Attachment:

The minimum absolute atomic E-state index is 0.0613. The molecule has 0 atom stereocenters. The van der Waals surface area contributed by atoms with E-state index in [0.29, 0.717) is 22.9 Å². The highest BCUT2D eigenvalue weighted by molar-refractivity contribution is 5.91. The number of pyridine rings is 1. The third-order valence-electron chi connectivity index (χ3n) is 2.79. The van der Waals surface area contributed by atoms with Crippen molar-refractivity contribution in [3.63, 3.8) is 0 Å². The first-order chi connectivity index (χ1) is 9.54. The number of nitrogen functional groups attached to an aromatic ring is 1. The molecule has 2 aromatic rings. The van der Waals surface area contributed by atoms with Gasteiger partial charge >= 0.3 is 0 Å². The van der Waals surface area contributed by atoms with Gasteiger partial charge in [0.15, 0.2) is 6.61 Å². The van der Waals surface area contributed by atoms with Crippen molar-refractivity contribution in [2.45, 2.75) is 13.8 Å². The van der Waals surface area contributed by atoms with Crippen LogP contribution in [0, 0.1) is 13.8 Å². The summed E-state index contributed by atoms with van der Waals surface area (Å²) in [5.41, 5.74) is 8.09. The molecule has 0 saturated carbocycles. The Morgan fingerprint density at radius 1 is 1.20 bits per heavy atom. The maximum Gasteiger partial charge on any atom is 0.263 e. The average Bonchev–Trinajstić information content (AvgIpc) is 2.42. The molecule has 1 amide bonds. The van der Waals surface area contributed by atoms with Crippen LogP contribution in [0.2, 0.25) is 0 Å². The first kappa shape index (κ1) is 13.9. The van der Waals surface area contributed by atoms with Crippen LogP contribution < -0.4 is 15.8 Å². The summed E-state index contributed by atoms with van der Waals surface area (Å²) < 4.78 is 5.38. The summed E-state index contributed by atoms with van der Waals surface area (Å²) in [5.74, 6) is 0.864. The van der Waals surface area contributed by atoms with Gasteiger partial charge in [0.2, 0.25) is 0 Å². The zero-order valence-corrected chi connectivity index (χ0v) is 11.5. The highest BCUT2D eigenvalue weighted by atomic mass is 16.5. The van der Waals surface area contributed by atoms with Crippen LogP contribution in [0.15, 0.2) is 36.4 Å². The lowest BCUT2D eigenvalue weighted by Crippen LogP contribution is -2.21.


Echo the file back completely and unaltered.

The minimum absolute atomic E-state index is 0.0613. The molecule has 0 atom stereocenters. The van der Waals surface area contributed by atoms with E-state index in [0.29, 0.717) is 22.9 Å². The highest BCUT2D eigenvalue weighted by molar-refractivity contribution is 5.91. The number of pyridine rings is 1. The third-order valence-electron chi connectivity index (χ3n) is 2.79. The van der Waals surface area contributed by atoms with Crippen molar-refractivity contribution in [3.63, 3.8) is 0 Å². The first-order chi connectivity index (χ1) is 9.54. The number of nitrogen functional groups attached to an aromatic ring is 1. The molecule has 2 aromatic rings. The van der Waals surface area contributed by atoms with Gasteiger partial charge >= 0.3 is 0 Å². The van der Waals surface area contributed by atoms with Gasteiger partial charge in [0.15, 0.2) is 6.61 Å². The van der Waals surface area contributed by atoms with Crippen molar-refractivity contribution in [2.45, 2.75) is 13.8 Å². The van der Waals surface area contributed by atoms with Crippen LogP contribution in [0, 0.1) is 13.8 Å². The summed E-state index contributed by atoms with van der Waals surface area (Å²) in [5.41, 5.74) is 8.09. The molecule has 0 saturated carbocycles. The Morgan fingerprint density at radius 1 is 1.20 bits per heavy atom. The maximum Gasteiger partial charge on any atom is 0.263 e. The average Bonchev–Trinajstić information content (AvgIpc) is 2.42. The molecule has 1 amide bonds. The van der Waals surface area contributed by atoms with Crippen LogP contribution in [0.2, 0.25) is 0 Å². The first kappa shape index (κ1) is 13.9. The van der Waals surface area contributed by atoms with Crippen LogP contribution < -0.4 is 15.8 Å². The summed E-state index contributed by atoms with van der Waals surface area (Å²) < 4.78 is 5.38. The summed E-state index contributed by atoms with van der Waals surface area (Å²) in [5.74, 6) is 0.864. The van der Waals surface area contributed by atoms with Gasteiger partial charge in [0.2, 0.25) is 0 Å². The zero-order valence-corrected chi connectivity index (χ0v) is 11.5. The highest BCUT2D eigenvalue weighted by atomic mass is 16.5. The van der Waals surface area contributed by atoms with Crippen LogP contribution in [0.15, 0.2) is 36.4 Å². The lowest BCUT2D eigenvalue weighted by Crippen LogP contribution is -2.21.